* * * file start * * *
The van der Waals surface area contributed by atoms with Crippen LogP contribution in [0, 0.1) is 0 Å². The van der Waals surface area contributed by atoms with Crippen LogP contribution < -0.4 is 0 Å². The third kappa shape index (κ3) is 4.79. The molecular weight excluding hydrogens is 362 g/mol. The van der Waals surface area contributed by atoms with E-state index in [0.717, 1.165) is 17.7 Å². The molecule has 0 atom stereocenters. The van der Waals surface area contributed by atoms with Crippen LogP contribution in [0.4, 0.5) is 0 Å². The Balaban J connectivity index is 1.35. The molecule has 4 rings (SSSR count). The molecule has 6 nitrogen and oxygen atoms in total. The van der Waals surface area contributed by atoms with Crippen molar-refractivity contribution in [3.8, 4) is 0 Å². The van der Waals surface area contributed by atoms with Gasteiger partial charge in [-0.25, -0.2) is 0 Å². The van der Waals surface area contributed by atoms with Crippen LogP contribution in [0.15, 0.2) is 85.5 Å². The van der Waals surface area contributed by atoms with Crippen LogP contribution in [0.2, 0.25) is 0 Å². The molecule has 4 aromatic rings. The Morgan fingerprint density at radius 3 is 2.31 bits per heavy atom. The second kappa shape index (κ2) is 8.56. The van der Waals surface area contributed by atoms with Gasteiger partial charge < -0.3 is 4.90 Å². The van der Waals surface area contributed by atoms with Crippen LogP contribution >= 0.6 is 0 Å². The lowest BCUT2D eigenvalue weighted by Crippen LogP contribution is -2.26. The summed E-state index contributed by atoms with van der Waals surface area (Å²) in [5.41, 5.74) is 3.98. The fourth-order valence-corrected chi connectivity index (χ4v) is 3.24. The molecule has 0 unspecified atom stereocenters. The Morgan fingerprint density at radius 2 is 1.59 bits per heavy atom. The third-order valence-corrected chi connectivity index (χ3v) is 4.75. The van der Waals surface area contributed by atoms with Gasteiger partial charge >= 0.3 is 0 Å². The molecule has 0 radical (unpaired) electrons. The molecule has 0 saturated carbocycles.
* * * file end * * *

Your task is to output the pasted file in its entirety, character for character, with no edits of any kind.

The van der Waals surface area contributed by atoms with Crippen LogP contribution in [0, 0.1) is 0 Å². The van der Waals surface area contributed by atoms with Crippen LogP contribution < -0.4 is 0 Å². The third kappa shape index (κ3) is 4.79. The molecular weight excluding hydrogens is 362 g/mol. The van der Waals surface area contributed by atoms with E-state index in [0.717, 1.165) is 17.7 Å². The molecule has 0 atom stereocenters. The van der Waals surface area contributed by atoms with Crippen LogP contribution in [0.4, 0.5) is 0 Å². The Balaban J connectivity index is 1.35. The molecule has 4 rings (SSSR count). The molecule has 6 nitrogen and oxygen atoms in total. The van der Waals surface area contributed by atoms with Crippen molar-refractivity contribution in [3.8, 4) is 0 Å². The van der Waals surface area contributed by atoms with Gasteiger partial charge in [-0.25, -0.2) is 0 Å². The van der Waals surface area contributed by atoms with Crippen LogP contribution in [0.15, 0.2) is 85.5 Å². The van der Waals surface area contributed by atoms with Crippen LogP contribution in [0.2, 0.25) is 0 Å². The molecule has 4 aromatic rings. The Morgan fingerprint density at radius 3 is 2.31 bits per heavy atom. The second kappa shape index (κ2) is 8.56. The van der Waals surface area contributed by atoms with Gasteiger partial charge < -0.3 is 4.90 Å². The van der Waals surface area contributed by atoms with Crippen LogP contribution >= 0.6 is 0 Å². The lowest BCUT2D eigenvalue weighted by Crippen LogP contribution is -2.26. The summed E-state index contributed by atoms with van der Waals surface area (Å²) in [5.41, 5.74) is 3.98. The fourth-order valence-corrected chi connectivity index (χ4v) is 3.24. The molecule has 0 unspecified atom stereocenters. The Morgan fingerprint density at radius 2 is 1.59 bits per heavy atom. The third-order valence-corrected chi connectivity index (χ3v) is 4.75. The van der Waals surface area contributed by atoms with Gasteiger partial charge >= 0.3 is 0 Å². The molecule has 0 radical (unpaired) electrons. The molecule has 0 saturated carbocycles.